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Making Youth Sports A Positive Experience for the Kids

  
  
  
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A lot of sports parents and coaches get so invested (which isn't inherently a bad thing) in youth sports they forget one crucial thing--it's not about you! No matter how much YOU love sports, no matter how big of a sports superstar YOU were, no matter how much YOU want your child to play, at the end of the day it doesn't come down to what you love or you want; it's all about the kids. Yes, YOU are the reason they played t-ball when they were five and six, but as kids get older playing youth sports has to be something they want to do. With 70% of kids quitting sports by age 13 clearly we are doing something wrong.

3 Sports Behaviors Coaches Can't Ignore

  
  
  
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As a youth sports coach, those 12 or so kids are under your watch and your protection during the game/practice, and you are ultimately responsible for what happens to your athletes. And while even the best coaches can't control every single little thing, there are some behaviors that you can't let slip by.

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Using Player Assessments to Address Who Plays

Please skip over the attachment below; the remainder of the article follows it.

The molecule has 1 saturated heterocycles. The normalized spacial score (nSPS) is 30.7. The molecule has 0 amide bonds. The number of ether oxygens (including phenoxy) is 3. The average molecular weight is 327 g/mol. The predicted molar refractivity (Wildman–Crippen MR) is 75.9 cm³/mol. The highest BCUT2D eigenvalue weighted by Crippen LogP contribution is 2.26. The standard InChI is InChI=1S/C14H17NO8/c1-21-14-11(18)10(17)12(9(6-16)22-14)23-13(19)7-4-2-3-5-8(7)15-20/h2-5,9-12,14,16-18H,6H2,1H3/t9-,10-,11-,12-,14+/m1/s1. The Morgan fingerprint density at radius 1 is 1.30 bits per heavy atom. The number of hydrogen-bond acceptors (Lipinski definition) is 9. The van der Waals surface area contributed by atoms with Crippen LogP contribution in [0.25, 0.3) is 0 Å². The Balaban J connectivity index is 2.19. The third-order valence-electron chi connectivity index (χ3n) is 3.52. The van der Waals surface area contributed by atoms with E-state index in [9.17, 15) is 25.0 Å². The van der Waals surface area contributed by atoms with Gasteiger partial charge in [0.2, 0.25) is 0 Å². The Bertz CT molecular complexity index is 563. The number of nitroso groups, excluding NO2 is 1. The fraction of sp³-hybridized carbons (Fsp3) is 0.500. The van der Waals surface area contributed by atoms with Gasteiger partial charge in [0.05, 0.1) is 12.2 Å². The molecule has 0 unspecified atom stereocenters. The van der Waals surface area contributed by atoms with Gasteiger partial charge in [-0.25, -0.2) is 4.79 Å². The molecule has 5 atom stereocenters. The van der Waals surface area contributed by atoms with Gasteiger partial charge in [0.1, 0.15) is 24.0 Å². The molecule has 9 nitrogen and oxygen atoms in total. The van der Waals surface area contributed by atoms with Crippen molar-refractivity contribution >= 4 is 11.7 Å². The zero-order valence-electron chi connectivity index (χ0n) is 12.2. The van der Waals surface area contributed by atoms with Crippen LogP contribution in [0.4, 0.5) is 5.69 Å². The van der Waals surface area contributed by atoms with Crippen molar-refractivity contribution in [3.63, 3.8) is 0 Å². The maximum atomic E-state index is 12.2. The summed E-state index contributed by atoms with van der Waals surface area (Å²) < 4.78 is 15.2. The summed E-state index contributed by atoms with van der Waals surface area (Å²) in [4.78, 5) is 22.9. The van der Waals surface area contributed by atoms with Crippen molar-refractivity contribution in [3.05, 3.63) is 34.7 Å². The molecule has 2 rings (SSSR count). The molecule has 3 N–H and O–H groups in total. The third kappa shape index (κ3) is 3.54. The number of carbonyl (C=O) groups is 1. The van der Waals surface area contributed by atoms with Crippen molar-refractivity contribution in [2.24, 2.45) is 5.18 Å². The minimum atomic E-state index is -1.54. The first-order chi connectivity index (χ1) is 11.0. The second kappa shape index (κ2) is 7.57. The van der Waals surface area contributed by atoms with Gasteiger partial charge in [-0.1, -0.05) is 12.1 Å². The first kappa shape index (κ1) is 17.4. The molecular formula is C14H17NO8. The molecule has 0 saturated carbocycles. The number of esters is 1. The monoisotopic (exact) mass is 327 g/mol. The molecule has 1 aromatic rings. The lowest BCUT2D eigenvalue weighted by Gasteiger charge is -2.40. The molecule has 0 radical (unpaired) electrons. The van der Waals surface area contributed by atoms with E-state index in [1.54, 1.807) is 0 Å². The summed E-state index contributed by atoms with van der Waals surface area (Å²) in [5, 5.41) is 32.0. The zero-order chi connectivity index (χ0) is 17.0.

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We recently talked about what is the most uncomfortable question in youth sports, "why isn't my child playing more?" No parent likes to see their child sitting on the sidelines and more often than not they'll go to bat (pun intended) to get their son/daughter on the field. Good youth sports coaches will do their best to ensure that everyone gets equal playing time, but even the best intentions can go unrealized. However, the less-than-great coaches might intentionally be benching certain players simply because they want to win at all costs.

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3 Signs You Aren't Ready to be a Youth Sports Coach

  
  
  
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Let's preface this by saying that any parent who volunteers to be a youth sports coach has our gratitude and respect! It's a big responsibility and many leagues wouldn't exist if it weren't for those parent-coach volunteers willing to step up to the plate (pun intended)! And even though most leagues are always on the lookout for new coaches (after all, parents tend to follow their kids through and out of the league), not every parent is ready to be a sports coach, no matter how much they may want to help out. Here are 3 signs that you may not be ready:

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3 Things Great Sports Coaches Have in Common

  
  
  
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Coaches can really make or break a sports season. Coaches that don't really care, play favorites, or are bullies on the field can completely sour a child's opinion of sports and push them to quit at a young age. On the other hand, a great coach can inspire a life-long love of sports that a child will carry with them long after they hang up their 4th grade cleats. There are plenty of good sports coaches out there that keep the season humming along, but it's those great sports coaches that kids (and parents) will remember and love forever. Here are 3 things those great sports coaches have in common.

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Should You Coach Your Own Child?